Jackson manufacturing company case study

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Jackson manufacturing company case study

When CRE managers master the multi-layered data associated with their real estate portfolios, they can look beyond the transactional nature of real estate and make broader, data-informed strategic decisions.

A metric as elemental as real estate cost per full-time employee equivalent, or FTE, exemplifies this. The first steps toward this more strategic analysis are to harness your cost data and isolate its components.

You can then benchmark the components against those of peer companies — companies in your industry or whose portfolios have characteristics property types, geographical locations, etc. Once you see how each metric stacks up, the opportunities become clear.

Companies are shown in the same left-to-right order in each graph. The CRE team could consolidate locations as leases expire or consolidate employee teams so they occupy less space, assuming this is feasible geographically.

There might be other tactics as well. But when you break down those costs into their components, more strategic decision alternatives emerge.

Consider the two components of cost per FTE: Cost per Size i. Expanding the analysis to the other peers in the exhibits, you can see that the effects of these two components, Cost per Size and Size per FTE, differ widely in their impact on Cost per FTE.

The Cost per FTE report enables users to benchmark overall costs against those of peers. This takes the analysis further and starts to transform a tactical exercise into bona fide strategy. Benchmarking has taken us beyond tactical metrics and toward broader corporate performance management.

Cost analysis has morphed into transformational strategy. Savvy corporate real estate executives understand that a measure of space efficiency can yield opportunities and otherwise inform their long-term strategies and day-to-day tactical decisions.

Our benchmarking data as standardized across a broad range of companies and geographies reveals that most companies cluster in the 0. However, a key finding of best-in-class practices reveals that a few highly efficient companies are able to achieve ratios in excess of 1.

The average is 0. As the exhibit demonstrates, three different companies are highlighted on the high end of the scale with ratios ranging from 1. These remarkably high ratios are impressive in their own right, and even more so given that these are portfolio averages across an entire office base, including headquarters.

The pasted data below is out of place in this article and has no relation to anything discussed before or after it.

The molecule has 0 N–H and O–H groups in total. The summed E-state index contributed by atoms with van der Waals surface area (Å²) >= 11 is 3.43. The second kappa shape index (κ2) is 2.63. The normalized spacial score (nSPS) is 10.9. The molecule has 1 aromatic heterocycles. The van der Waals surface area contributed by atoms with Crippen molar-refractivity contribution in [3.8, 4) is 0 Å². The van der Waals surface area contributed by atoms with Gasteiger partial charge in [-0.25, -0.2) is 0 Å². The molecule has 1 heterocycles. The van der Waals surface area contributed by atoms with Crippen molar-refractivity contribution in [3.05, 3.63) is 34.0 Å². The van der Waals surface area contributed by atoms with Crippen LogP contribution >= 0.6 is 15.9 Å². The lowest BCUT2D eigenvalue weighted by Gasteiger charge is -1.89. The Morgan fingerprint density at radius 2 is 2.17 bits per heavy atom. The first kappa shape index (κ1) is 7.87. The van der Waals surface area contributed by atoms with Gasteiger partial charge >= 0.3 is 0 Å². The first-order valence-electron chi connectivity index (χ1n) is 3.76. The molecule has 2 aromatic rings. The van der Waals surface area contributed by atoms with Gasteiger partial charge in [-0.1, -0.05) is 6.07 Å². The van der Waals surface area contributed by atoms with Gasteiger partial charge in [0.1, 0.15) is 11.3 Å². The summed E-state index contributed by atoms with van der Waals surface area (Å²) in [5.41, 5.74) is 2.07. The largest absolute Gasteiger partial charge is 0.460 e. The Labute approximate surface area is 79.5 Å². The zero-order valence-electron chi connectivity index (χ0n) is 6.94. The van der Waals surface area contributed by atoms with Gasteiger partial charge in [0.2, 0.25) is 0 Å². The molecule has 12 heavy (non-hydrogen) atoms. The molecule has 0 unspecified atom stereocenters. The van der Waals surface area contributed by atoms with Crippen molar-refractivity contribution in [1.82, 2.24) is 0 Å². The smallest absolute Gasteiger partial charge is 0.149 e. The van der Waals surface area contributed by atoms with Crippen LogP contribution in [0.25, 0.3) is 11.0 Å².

The three companies achieving the most favorable ratios represent the competitive Technology, Financial Services and Professional Services sectors. As a result, they are well positioned to impose aggressive seat sharing targets.

When we look more closely at the data, one of the peers has successfully implemented a restrictive ratio of seats and employees. All other employees are asked to share seats on either a first come basis or through an online reservation system.

They have established additional ratios between the number of individual work seats to the seats, size and configuration of the shared rooms.

On-site wifi enables staff to sit anywhere in the facility.

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The company also keeps individual workstations small: The highest density sites are in the central districts of large urban centers, and not surprisingly, these offices are characterized by higher levels of staff in sales and client service functions. Many offices have ratios in the range, which then positively influences the overall average in a material way.

Although these peers are able to capitalize on certain structural characteristics of their workforce, their success in achieving high FTE-to-Seat ratios has lessons for every company pursuing reductions in space utilization.

Technology now enables individuals to be highly productive in a wide range of settings. The delivery of work is increasingly more ad hoc and cross-functional. Project teams can form, disband and re-form to meet ever changing demands.3D printing is any of various processes in which material is joined or solidified under computer control to create a three-dimensional object, with material being added together (such as liquid molecules or powder grains being fused together).

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Jackson manufacturing company case study

A systematic and data-driven virtual-FTE strategy could lead to bigger opportunities to reduce overall space and cost. Jun 11,  · Jackson said executives often claim that a buyback is the right long-term strategy for the company. “But if that’s the case, they should want to hold the stock over the long run, not cash it.

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